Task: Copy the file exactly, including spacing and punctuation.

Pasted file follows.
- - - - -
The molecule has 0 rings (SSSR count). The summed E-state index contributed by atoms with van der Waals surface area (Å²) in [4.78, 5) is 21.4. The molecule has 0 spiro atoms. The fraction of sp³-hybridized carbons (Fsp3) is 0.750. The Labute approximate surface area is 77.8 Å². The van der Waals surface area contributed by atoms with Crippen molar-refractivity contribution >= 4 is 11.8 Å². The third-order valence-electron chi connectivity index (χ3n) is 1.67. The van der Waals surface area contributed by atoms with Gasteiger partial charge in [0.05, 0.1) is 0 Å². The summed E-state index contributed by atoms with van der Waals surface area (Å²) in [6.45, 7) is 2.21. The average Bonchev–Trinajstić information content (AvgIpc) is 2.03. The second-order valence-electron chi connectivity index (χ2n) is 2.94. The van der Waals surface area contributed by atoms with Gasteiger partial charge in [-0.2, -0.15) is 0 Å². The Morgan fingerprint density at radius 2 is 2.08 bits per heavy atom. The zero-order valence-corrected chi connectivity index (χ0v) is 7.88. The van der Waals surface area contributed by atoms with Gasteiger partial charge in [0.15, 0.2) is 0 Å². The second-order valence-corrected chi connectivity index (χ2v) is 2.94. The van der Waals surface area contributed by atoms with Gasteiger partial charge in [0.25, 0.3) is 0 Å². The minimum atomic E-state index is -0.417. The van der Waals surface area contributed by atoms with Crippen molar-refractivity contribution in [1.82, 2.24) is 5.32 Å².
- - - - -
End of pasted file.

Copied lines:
The molecule has 0 rings (SSSR count). The summed E-state index contributed by atoms with van der Waals surface area (Å²) in [4.78, 5) is 21.4. The molecule has 0 spiro atoms. The fraction of sp³-hybridized carbons (Fsp3) is 0.750. The Labute approximate surface area is 77.8 Å². The van der Waals surface area contributed by atoms with Crippen molar-refractivity contribution >= 4 is 11.8 Å². The third-order valence-electron chi connectivity index (χ3n) is 1.67. The van der Waals surface area contributed by atoms with Gasteiger partial charge in [0.05, 0.1) is 0 Å². The summed E-state index contributed by atoms with van der Waals surface area (Å²) in [6.45, 7) is 2.21. The average Bonchev–Trinajstić information content (AvgIpc) is 2.03. The second-order valence-electron chi connectivity index (χ2n) is 2.94. The van der Waals surface area contributed by atoms with Gasteiger partial charge in [-0.2, -0.15) is 0 Å². The Morgan fingerprint density at radius 2 is 2.08 bits per heavy atom. The zero-order valence-corrected chi connectivity index (χ0v) is 7.88. The van der Waals surface area contributed by atoms with Gasteiger partial charge in [0.15, 0.2) is 0 Å². The second-order valence-corrected chi connectivity index (χ2v) is 2.94. The van der Waals surface area contributed by atoms with Gasteiger partial charge in [0.25, 0.3) is 0 Å². The minimum atomic E-state index is -0.417. The van der Waals surface area contributed by atoms with Crippen molar-refractivity contribution in [1.82, 2.24) is 5.32 Å².